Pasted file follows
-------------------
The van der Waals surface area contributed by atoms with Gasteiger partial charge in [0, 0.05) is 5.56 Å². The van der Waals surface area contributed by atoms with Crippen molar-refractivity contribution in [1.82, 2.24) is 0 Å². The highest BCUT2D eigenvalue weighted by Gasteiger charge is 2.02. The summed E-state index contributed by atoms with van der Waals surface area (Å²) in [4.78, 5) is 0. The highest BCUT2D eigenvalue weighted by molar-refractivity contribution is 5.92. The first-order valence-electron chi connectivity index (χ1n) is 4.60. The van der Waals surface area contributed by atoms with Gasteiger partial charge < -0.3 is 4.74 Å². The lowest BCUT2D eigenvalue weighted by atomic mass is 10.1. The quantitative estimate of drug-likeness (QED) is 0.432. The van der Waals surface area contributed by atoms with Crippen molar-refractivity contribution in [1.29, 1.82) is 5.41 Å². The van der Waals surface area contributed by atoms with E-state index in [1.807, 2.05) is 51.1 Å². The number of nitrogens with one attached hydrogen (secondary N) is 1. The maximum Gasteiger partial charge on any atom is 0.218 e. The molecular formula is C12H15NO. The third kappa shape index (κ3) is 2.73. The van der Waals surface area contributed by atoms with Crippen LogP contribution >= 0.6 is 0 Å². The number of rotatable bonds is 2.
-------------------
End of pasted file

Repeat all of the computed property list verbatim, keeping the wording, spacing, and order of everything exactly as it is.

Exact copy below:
The van der Waals surface area contributed by atoms with Gasteiger partial charge in [0, 0.05) is 5.56 Å². The van der Waals surface area contributed by atoms with Crippen molar-refractivity contribution in [1.82, 2.24) is 0 Å². The highest BCUT2D eigenvalue weighted by Gasteiger charge is 2.02. The summed E-state index contributed by atoms with van der Waals surface area (Å²) in [4.78, 5) is 0. The highest BCUT2D eigenvalue weighted by molar-refractivity contribution is 5.92. The first-order valence-electron chi connectivity index (χ1n) is 4.60. The van der Waals surface area contributed by atoms with Gasteiger partial charge < -0.3 is 4.74 Å². The lowest BCUT2D eigenvalue weighted by atomic mass is 10.1. The quantitative estimate of drug-likeness (QED) is 0.432. The van der Waals surface area contributed by atoms with Crippen molar-refractivity contribution in [1.29, 1.82) is 5.41 Å². The van der Waals surface area contributed by atoms with E-state index in [1.807, 2.05) is 51.1 Å². The number of nitrogens with one attached hydrogen (secondary N) is 1. The maximum Gasteiger partial charge on any atom is 0.218 e. The molecular formula is C12H15NO. The third kappa shape index (κ3) is 2.73. The van der Waals surface area contributed by atoms with Crippen LogP contribution >= 0.6 is 0 Å². The number of rotatable bonds is 2.